Moscone Center

Moscone Center, site of ALA Annual 2015

This year’s ALA Annual conference took place in a popular destination location, on the weekend following the historic decision from the Supreme Court on the right for same-sex marriage. Add to this that it was the annual Pride parade weekend and there were close to 20,000 librarians in town and you can imagine how high the energy level was in San Francisco! I felt so fortunate that I was able to witness the thousands who came out to celebrate “Love is Love” at Sunday’s parade.

San Francisco Pride Parade

“Love Won” newspaper headline from the San Francisco Chronicle during the Pride Parade

The parade was a highlight, but the conference itself provided plenty of interesting moments as well. This past spring I was elected to a 3-year term as a Director-at-Large for LITA (Library Information and Technology Association). Although I’ve been involved with LITA for many years in a variety of roles, I will be serving on the Board for the next 3 years. So my LITA education began at this conference. I attended the board meetings as a guest and took part in an orientation session to help us new board members get up to speed. I discovered there is quite a bit of background reading to help me learn about the organization, including a manual and the bylaws. I attended LITA’s main program day on Sunday that includes the popular Top Tech Trends panel discussion and the President’s Program, which featured a conversation with Lou Rosenfeld,co-author of Information Architecture for the World Wide Web.

The top trends highlighted by the panel included

  • scalable internal connectivity (think about all those mobile devices connecting simultaneously)
  • interesting applications for RFID (example – Art Library in Switzerland that uses it for a daily inventory)
  • open source software
  • free, ubiquitous internet access in cities
  • cross-sector collaboration with purpose to improve services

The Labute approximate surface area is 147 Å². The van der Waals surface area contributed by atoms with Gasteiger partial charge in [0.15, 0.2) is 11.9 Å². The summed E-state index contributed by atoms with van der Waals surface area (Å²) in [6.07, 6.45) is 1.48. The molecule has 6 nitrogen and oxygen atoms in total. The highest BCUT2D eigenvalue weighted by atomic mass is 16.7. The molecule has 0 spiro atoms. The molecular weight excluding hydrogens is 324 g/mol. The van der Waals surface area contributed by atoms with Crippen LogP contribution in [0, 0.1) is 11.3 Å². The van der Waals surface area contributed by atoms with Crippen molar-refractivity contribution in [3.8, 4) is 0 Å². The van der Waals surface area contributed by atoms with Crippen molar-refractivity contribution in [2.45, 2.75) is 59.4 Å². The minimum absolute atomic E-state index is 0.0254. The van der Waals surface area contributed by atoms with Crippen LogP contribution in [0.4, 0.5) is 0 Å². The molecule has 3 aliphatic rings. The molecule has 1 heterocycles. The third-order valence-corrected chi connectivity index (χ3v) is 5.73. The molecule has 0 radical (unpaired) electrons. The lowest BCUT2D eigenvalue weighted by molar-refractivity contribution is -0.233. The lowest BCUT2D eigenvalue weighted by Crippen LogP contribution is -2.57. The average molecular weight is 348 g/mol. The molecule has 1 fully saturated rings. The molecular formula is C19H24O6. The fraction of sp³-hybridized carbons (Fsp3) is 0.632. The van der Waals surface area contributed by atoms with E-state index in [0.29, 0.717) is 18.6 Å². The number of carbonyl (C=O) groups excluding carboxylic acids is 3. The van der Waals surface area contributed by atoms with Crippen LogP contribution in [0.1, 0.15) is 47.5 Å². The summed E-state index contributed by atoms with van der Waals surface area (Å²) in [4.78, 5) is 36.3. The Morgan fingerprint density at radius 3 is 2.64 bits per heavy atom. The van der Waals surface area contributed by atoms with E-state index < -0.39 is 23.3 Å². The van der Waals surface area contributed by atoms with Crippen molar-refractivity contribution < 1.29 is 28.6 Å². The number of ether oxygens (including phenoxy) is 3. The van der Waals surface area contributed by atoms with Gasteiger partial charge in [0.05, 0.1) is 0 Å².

• ILS bloat
  • renaissance of podcasting
  • innovation communities founded around the library

Rosenfeld discussed his work with UX (user experience) and one of the interesting concepts that I learned about was the “short head.” We all know about the “long tail” but not so much about the short head attached to it! This term refers to the figure that is shown on the Zipf curve pictured below (comes from Zipf’s Law). The figure shows the most frequently searched terms on the left, and these make up the “short head.” Rosenfeld uses this curve to demonstrate how to use the law when tuning your website.

Zipf Curve from Louis Rosenfeld
Zipf Curve from Louis Rosenfeld

With my increased committee involvement, I didn’t have as much time to attend a variety of program sessions, but I managed to select at least one from most of my main areas of responsibility:

Digital Scholarship IG Discussion. I’m certain that Chelcie will give a more granular report for this session, but it was a good program that featured Joan Lippincott from CNI who presented Trends in digital scholarship centers: a view from CNI. She described findings from CNI’s work on trends in digital scholarship centers and her own observations from interviews and on-site visits. One of the main sources of data came from a workshop CNI conducted in April 2014 that involved 35 participants from 24 institutions and resulted in a report published in December. Also presenting were two people from NYU’s Digital Scholarship Services, which has some resemblance to what we are doing at ZSR. They don’t have a specific physical space and pull people in as needed to provide their services.